California’s Reservoirs Above Historic Averages as Fall Approaches

As the final days of summer near, California’s reservoirs are in a position they have not been in for some time, they still have a significant amount of water in them.

As of Thursday, all but Trinity Reservoir near Redding and Casitas near Ventura, are at or above their historic average levels, according to the California Department of Water data exchange.

Before-and-After Aerial Images Show California Reservoirs’ Dramatic Rebound After Years of Drought

California’s two biggest reservoirs are all but full after reaching perilously low levels late last year. Lake Shasta, at 96% full, and Lake Oroville, at 100%, had fallen to around 25% to 30% of their capacity before the state’s historically wet winter rejuvenated them.

Dramatic Photos Show How Storms Filled California Reservoirs

Water levels fell so low in key reservoirs during the depth of California’s drought that boat docks sat on dry, cracked land and cars drove into the center of what should have been Folsom Lake.

Those scenes are no more after a series of powerful storms dumped record amounts of rain and snow across California, replenishing reservoirs and bringing an end — mostly — to the state’s three-year drought.

Weather Whiplash Leads to Dramatic Turnaround of Lake Sonoma

If you wanted to measure California’s change of water fortunes, the boat ramp at Lake Sonoma would be one place to do it.

The lake is the scene of an incredible four-month turnaround, for the very water system where the drought officially started.

“As you recall, three years ago, the governor literally was up at Lake Mendocino,” recalled Grant Davis with Sonoma Water. “Declaring the start of the drought basically, basically April 2021.”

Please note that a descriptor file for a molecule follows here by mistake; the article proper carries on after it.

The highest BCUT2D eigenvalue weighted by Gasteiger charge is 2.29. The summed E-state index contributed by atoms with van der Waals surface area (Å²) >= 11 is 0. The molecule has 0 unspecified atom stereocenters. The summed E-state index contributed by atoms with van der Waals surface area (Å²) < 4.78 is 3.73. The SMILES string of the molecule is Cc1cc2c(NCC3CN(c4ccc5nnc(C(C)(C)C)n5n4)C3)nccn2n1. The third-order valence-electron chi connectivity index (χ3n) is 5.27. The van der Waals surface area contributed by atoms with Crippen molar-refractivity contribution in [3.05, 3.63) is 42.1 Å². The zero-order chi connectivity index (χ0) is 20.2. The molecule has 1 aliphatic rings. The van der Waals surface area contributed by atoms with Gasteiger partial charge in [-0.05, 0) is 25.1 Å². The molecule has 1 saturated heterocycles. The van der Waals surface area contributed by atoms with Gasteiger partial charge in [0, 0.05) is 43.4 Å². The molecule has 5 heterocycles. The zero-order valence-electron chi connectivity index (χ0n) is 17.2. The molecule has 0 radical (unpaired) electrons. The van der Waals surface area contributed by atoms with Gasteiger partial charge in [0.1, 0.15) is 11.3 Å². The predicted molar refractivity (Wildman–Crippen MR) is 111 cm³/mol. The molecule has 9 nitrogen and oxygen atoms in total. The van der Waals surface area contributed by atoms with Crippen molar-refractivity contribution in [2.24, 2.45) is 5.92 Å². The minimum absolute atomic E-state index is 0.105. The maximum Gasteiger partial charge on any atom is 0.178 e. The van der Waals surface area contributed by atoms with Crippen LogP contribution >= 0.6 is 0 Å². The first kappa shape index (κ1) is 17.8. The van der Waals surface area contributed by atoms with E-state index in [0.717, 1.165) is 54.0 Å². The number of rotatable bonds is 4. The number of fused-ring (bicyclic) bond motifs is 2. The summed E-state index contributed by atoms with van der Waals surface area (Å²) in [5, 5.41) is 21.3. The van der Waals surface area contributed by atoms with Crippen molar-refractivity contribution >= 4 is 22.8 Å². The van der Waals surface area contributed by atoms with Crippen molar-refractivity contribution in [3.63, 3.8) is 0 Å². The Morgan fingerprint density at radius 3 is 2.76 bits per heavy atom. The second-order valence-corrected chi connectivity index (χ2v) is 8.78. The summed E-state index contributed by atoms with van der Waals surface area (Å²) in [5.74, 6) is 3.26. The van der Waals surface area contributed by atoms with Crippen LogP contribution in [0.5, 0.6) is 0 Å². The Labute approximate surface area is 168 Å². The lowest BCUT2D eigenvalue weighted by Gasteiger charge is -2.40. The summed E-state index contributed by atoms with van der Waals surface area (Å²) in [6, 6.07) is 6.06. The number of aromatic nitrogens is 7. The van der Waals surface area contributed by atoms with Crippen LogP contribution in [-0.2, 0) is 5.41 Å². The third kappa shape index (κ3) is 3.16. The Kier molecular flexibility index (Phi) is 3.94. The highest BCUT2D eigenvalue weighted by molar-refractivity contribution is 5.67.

Water Windfall: Key California Reservoir Fills for Just Third Time in 12 years

Five months ago, San Luis Reservoir — the massive lake along Highway 152 between Gilroy and Los Banos — was just 24% full, an arid landscape of cracked mud and lonely boat ramps painfully far away from the dwindling water’s edge.

How Tracking Atmospheric Rivers Could Transform California’s Reservoir Levels During Drought

Atmospheric rivers can wreak havoc on the West Coast. These “rivers in the sky” stream enormous amounts of moisture from the tropics to western North America — double the flow of the Amazon River, on average. This moisture can produce downpours that cause widespread flood damage. From 1978 to 2017, this damage amounted to $1.1 billion per year according to a 2022 study. But atmospheric rivers are also crucial for life in California.

These Are the Driest Reservoirs in California

Despite recent rain storms across the state, California’s historic drought shows no signs of slowing down any time soon.

Interior Announces $137 Million for California Dam Projects

While many environmentalists oppose the construction and expansion of dams, the Biden Administration believes in the value of above-ground water storage.

The Department of Interior on Monday announced $210 million in funding for water storage and conveyance projects in the western United States.

California Should Expect a ‘Fourth Dry Year’ as Drought Persists

California’s reservoirs will enter fall in a slightly better position than last year, but the Golden State should prepare for more dryness, extreme weather events and water quality hazards in 2023, officials say. The latest climate forecasting update from the Department of Water Resources came Wednesday, just days before the end of the water year, which runs from Oct. 1 to Sept. 30 in California.

Northern California Tops Southland in Water Conservation as Savings Improve Statewide

New data suggest Californians are steadily reducing water usage in the face of severe drought, although cities and towns in the northern part of the state are cutting back more than those in the thirsty and more heavily populated south.

Water use in cities and towns across the state decreased 7.6% in June when compared with the same month in 2020 — significantly short of Gov. Gavin Newsom’s voluntary 15% goal last year, but a significant shift compared with the previous month, according to data released by the State Water Resources Control Board. In May, statewide savings were just 3.1%.